JEFFERSON CITY — Critics of the way some Missouri judges are selected today filed a proposed constitutional amendment to let voters pick a new method.
JEFFERSON CITY — A state audit of the governor’s office released Thursday points out continued problems with political and personal use of state vehicles.
At issue is a procedure known scientifically as somatic cell nuclear transfer, in which a person’s cell is injected into a human egg, which is then stimulated to grow as if it had been fertilized by a sperm.
Hickman High School alumnus and Iraq War veteran Stephen Webber has decided to run for the 23rd District seat in the Missouri House of Representatives.
JEFFERSON CITY — Husbands and wives can divorce in Missouri without needing a reason. But abortion opponents want to make it a crime if a man threatens divorce to pressure his wife into an abortion.
JEFFERSON CITY — A federal court ruling requiring Missouri to issue a "Choose Life" license plate has prompted lawmakers to reconsider the way the state approves specialty vehicle plates.
A third Republican, Tourism Director Blaine Luetkemeyer is competing to succeed Congressman Kenny Hulshof.
The bill would limit the building of new casinos and increase taxes on existing ones
Danie Moore, of Fulton, officially announced that she will run to represent the 9th Congressional District. She is the second Republican to make this announcement. She said that her top priority is national security.
Some lawmakers say that there isn’t enough money allocated to the Edward Byrne Memorial Justice Assistance Grant Program to support police efforts against methamphetamines.
The Saint Francis Medical Center plans to begin work this spring on an $84 million center for cancer and heart disease in southeast Missouri.
Mayors in St. Louis County are among those raising funds to help a Kirkwood official recently wounded at his City Hall.
Gov. Matt Blunt isn’t running for re-election this year. But his record in office is.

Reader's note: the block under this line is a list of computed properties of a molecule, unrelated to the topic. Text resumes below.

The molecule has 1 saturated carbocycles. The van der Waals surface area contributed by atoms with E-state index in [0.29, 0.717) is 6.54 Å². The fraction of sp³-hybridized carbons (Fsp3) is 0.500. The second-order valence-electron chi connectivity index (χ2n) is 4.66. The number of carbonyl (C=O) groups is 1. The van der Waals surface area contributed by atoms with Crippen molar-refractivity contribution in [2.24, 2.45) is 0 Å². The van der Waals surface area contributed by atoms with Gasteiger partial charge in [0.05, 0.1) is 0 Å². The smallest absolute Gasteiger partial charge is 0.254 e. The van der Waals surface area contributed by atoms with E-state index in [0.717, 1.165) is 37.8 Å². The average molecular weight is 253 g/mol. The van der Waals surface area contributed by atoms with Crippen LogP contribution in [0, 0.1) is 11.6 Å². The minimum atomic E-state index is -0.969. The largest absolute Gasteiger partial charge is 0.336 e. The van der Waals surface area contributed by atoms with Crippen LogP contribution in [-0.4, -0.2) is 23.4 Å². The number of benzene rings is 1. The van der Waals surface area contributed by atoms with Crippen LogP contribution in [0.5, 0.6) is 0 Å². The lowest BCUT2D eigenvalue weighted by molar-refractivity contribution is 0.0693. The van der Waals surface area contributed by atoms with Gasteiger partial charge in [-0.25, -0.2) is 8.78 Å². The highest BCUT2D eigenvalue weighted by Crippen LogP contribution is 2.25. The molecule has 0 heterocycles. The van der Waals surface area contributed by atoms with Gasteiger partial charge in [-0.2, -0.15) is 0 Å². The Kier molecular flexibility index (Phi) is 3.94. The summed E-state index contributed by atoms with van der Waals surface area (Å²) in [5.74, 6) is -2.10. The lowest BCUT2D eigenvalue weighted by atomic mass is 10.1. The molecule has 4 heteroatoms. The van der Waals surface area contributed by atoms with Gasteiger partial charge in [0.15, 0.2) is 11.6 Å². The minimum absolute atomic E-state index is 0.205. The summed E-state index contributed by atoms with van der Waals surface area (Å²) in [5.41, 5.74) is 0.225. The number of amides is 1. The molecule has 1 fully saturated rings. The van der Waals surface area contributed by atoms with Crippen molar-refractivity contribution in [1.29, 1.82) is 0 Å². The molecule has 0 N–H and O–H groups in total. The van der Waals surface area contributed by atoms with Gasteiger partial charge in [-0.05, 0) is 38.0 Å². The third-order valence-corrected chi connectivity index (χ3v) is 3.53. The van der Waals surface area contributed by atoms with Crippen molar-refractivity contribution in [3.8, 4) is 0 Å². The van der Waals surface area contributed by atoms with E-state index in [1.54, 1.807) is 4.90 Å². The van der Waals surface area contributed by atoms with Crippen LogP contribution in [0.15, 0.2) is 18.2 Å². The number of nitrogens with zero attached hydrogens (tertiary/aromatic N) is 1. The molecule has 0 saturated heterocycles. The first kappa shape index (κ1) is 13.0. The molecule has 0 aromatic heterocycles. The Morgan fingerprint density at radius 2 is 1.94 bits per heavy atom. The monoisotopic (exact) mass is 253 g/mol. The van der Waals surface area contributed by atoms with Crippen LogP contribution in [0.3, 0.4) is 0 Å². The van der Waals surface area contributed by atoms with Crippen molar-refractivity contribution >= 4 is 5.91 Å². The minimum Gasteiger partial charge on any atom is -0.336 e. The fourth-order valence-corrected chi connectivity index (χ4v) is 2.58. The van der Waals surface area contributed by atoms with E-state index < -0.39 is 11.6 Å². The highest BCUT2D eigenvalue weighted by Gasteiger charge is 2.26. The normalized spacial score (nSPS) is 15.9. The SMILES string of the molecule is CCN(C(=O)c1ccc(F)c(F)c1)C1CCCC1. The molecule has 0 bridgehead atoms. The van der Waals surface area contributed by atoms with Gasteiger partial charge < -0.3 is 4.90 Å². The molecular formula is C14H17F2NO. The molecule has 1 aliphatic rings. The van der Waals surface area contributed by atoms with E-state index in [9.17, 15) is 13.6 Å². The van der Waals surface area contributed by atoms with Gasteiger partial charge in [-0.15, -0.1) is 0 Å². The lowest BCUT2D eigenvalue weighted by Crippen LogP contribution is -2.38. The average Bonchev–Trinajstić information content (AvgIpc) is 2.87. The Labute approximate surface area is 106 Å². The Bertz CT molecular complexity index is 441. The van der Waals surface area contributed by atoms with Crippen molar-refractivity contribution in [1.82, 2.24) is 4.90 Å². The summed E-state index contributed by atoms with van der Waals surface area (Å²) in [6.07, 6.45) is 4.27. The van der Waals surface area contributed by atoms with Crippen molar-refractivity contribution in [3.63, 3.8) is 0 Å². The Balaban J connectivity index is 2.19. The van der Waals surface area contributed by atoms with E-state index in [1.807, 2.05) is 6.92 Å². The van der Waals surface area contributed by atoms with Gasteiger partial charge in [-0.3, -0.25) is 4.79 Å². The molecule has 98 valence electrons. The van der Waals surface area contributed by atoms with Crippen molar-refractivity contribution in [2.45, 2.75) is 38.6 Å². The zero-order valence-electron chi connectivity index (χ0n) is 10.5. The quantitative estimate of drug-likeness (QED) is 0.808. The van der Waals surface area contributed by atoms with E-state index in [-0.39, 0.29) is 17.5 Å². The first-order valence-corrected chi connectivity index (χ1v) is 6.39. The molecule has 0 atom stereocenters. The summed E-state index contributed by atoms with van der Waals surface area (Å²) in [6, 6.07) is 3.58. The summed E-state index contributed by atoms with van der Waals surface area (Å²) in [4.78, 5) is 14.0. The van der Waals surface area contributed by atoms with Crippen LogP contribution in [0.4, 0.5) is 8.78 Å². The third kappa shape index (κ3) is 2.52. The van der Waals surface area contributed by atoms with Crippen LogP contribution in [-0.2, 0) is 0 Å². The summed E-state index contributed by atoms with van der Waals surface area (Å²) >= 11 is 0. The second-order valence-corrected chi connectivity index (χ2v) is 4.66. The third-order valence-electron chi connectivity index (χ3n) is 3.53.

Gov. Matt Blunt touted the benefits of a biodiesel bill Friday that he said will spur economic growth, bolster national security and benefit the environment.
An early morning sweep in northern Missouri, brought about by a 22-month undercover operation, resulted in eight arrests.
Concerns about the economy are causing Missouri lawmakers to look for ways to trim Gov. Matt Blunt’s spending proposals. Blunt has proposed a nearly $23 billion budget for next fiscal year, which would leave about $50 million not spent.
The amendment will take advantage of federal funding that helps cover the cost of forensic medical exams, or rape kits, for sexual assault victims, and will redesignate $1 million of the originally proposed funding to go toward the creation of a sexual assault grant program.
A proposal in House could punish registered sex offenders with a fine and a year in jail for taking photos and video of children.
A bill in the Missouri Senate could give nurses the ability to write prescriptions for a wider range of controlled substances including Vicoden and Valium.
Elections are becoming more expensive due to inflation, but the cap in public funding is hindering transparency in campaigns, said Majority Leader Charlie Shields. Shields and Sen. Jeff Smith offer two alternatives.